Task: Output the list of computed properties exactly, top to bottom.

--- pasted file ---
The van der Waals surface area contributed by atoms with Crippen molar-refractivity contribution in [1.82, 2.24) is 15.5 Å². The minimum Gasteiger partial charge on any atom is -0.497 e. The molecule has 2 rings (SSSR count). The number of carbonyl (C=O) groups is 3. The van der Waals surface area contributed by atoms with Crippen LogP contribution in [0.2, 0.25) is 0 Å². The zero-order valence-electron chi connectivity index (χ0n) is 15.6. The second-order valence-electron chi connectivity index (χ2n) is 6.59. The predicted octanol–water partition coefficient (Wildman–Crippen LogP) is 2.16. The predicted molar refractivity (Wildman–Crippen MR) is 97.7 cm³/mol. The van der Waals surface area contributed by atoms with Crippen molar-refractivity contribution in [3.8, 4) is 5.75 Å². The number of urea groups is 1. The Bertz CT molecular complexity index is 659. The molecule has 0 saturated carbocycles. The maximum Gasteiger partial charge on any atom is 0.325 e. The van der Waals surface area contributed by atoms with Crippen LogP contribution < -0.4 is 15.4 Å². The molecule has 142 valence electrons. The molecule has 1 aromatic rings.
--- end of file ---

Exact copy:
The van der Waals surface area contributed by atoms with Crippen molar-refractivity contribution in [1.82, 2.24) is 15.5 Å². The minimum Gasteiger partial charge on any atom is -0.497 e. The molecule has 2 rings (SSSR count). The number of carbonyl (C=O) groups is 3. The van der Waals surface area contributed by atoms with Crippen LogP contribution in [0.2, 0.25) is 0 Å². The zero-order valence-electron chi connectivity index (χ0n) is 15.6. The second-order valence-electron chi connectivity index (χ2n) is 6.59. The predicted octanol–water partition coefficient (Wildman–Crippen LogP) is 2.16. The predicted molar refractivity (Wildman–Crippen MR) is 97.7 cm³/mol. The van der Waals surface area contributed by atoms with Crippen molar-refractivity contribution in [3.8, 4) is 5.75 Å². The number of urea groups is 1. The Bertz CT molecular complexity index is 659. The molecule has 0 saturated carbocycles. The maximum Gasteiger partial charge on any atom is 0.325 e. The van der Waals surface area contributed by atoms with Crippen LogP contribution < -0.4 is 15.4 Å². The molecule has 142 valence electrons. The molecule has 1 aromatic rings.